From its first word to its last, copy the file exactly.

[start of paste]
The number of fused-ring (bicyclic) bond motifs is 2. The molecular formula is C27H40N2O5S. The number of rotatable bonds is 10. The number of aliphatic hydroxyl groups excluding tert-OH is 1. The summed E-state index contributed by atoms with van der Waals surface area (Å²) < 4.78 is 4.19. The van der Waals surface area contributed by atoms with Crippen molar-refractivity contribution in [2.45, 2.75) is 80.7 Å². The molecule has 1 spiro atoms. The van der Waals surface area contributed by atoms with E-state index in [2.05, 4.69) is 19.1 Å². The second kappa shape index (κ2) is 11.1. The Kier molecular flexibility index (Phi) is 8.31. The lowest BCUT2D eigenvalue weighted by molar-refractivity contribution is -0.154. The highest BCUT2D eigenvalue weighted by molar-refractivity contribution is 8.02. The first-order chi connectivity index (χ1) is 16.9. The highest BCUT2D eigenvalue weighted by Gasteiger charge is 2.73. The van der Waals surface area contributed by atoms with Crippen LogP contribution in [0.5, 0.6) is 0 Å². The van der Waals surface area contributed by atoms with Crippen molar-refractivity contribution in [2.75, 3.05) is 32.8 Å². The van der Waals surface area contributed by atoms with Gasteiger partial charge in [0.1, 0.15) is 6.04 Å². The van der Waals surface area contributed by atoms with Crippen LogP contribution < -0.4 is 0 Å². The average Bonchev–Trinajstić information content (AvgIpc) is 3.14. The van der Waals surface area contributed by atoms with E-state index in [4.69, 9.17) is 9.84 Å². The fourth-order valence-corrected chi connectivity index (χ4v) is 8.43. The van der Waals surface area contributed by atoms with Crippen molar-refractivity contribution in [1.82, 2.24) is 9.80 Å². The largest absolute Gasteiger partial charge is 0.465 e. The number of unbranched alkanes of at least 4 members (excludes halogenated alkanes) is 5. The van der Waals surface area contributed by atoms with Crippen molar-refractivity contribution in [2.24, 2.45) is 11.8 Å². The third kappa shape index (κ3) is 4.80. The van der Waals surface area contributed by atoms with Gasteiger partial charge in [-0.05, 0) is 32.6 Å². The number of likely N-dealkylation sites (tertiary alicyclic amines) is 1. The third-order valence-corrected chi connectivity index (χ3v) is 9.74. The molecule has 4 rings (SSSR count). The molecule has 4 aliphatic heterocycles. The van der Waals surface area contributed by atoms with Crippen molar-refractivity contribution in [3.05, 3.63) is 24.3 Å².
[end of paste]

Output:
The number of fused-ring (bicyclic) bond motifs is 2. The molecular formula is C27H40N2O5S. The number of rotatable bonds is 10. The number of aliphatic hydroxyl groups excluding tert-OH is 1. The summed E-state index contributed by atoms with van der Waals surface area (Å²) < 4.78 is 4.19. The van der Waals surface area contributed by atoms with Crippen molar-refractivity contribution in [2.45, 2.75) is 80.7 Å². The molecule has 1 spiro atoms. The van der Waals surface area contributed by atoms with E-state index in [2.05, 4.69) is 19.1 Å². The second kappa shape index (κ2) is 11.1. The Kier molecular flexibility index (Phi) is 8.31. The lowest BCUT2D eigenvalue weighted by molar-refractivity contribution is -0.154. The highest BCUT2D eigenvalue weighted by molar-refractivity contribution is 8.02. The first-order chi connectivity index (χ1) is 16.9. The highest BCUT2D eigenvalue weighted by Gasteiger charge is 2.73. The van der Waals surface area contributed by atoms with Crippen LogP contribution in [0.5, 0.6) is 0 Å². The van der Waals surface area contributed by atoms with Crippen molar-refractivity contribution in [2.75, 3.05) is 32.8 Å². The van der Waals surface area contributed by atoms with Gasteiger partial charge in [0.1, 0.15) is 6.04 Å². The van der Waals surface area contributed by atoms with Crippen LogP contribution < -0.4 is 0 Å². The average Bonchev–Trinajstić information content (AvgIpc) is 3.14. The van der Waals surface area contributed by atoms with E-state index in [4.69, 9.17) is 9.84 Å². The fourth-order valence-corrected chi connectivity index (χ4v) is 8.43. The van der Waals surface area contributed by atoms with Crippen molar-refractivity contribution in [1.82, 2.24) is 9.80 Å². The largest absolute Gasteiger partial charge is 0.465 e. The number of unbranched alkanes of at least 4 members (excludes halogenated alkanes) is 5. The van der Waals surface area contributed by atoms with Crippen molar-refractivity contribution in [2.24, 2.45) is 11.8 Å². The third kappa shape index (κ3) is 4.80. The van der Waals surface area contributed by atoms with Gasteiger partial charge in [-0.05, 0) is 32.6 Å². The number of likely N-dealkylation sites (tertiary alicyclic amines) is 1. The third-order valence-corrected chi connectivity index (χ3v) is 9.74. The molecule has 4 rings (SSSR count). The molecule has 4 aliphatic heterocycles. The van der Waals surface area contributed by atoms with Crippen molar-refractivity contribution in [3.05, 3.63) is 24.3 Å².